Advertisement
YOU ARE HERE: LAT HomeCollections

Tech 101 | Tech Q&A

Cable Doesn't Mean Perfect Reception

November 08, 2001|JON HEALEY | TIMES STAFF WRITER

Question: I have Adelphia cable. Although most channels come in clearly, some local ones--particularly KCBS-TV Channel 2--are very grainy and look like I'm picking them up with a standard rabbit-ears antenna. Why don't all channels come in equally clear?

Answer: Cable TV services originated in 1948 as a "community antenna," bringing remote TV signals into rural areas that couldn't tune in to over-the-air broadcasts. Although the technology has improved dramatically since then, the basic principle is the same: The cable company collects a bunch of TV signals at its central office, or "head end," then pumps them through wires to customers' homes.

Adelphia historically has received local TV programs via microwave, or high-frequency, wireless transmissions sent directly from the stations. That technique delivers a more reliable and higher-quality signal than a conventional TV transmitter, but it still can be affected by unusually bad weather or electronic interference from large motors.

"Off-air broadcast reception has always been a challenge," said Lee Perrin, a spokesman for Adelphia.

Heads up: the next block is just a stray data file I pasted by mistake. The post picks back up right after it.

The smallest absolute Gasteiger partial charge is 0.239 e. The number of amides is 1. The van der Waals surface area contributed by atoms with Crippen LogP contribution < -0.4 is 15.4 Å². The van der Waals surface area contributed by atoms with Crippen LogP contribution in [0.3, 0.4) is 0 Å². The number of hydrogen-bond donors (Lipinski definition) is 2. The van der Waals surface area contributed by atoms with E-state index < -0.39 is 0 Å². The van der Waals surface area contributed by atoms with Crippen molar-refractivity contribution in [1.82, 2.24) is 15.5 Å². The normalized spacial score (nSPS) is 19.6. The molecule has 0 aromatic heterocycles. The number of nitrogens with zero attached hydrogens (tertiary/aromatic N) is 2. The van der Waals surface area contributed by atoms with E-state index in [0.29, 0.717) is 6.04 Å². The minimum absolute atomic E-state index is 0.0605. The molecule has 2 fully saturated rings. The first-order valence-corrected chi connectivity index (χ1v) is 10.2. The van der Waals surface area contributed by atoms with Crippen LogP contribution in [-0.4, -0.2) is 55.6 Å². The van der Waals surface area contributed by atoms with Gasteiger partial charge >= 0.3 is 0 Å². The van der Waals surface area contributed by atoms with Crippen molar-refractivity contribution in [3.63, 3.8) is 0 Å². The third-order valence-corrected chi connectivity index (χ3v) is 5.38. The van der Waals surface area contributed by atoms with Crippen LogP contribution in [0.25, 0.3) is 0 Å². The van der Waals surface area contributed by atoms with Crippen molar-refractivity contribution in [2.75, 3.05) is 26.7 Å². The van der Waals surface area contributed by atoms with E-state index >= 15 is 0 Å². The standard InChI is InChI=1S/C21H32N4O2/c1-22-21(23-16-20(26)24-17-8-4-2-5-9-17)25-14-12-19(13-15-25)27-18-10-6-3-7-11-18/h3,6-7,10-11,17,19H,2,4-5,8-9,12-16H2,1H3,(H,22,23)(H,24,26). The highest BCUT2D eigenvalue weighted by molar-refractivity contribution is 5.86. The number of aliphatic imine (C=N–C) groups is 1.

That's why the company is starting to install fiber-optic connections to the local stations, which would deliver clearer signals, he said.

Switching to fiber optics won't necessarily solve your problem, however. That's because the picture quality on Channel 2 may be affected by problems on the wires running from the head end to your living room.

Those wires are broken into many segments, and poor connections or aging equipment at each juncture can degrade your picture.

Inside your house, breaks or weak spots in the insulation around a cable could allow Channel 2's over-the-air signal to seep into the wire, causing "ghosts" and other distortions in the picture. So could problems with the insulation around your TV tuner.

KCBS and Adelphia say they haven't received other complaints from your community, so it doesn't sound like the problem is at Adelphia's head end.

It's more likely on the line between the utility pole and your building.

You might try running new cables from the wall to your cable converter box (if you have one) and to the TV set, making sure all the connections are tight.

If that doesn't help, ask Adelphia to inspect the cables outside your building.

*

Jon Healey covers the convergence of entertainment and technology. He can be reached at jon.healey@latimes.com. Submit questions to techtimes@latimes.com. Please be specific about your problem and include a daytime phone number.

Advertisement
Los Angeles Times Articles
|
|
|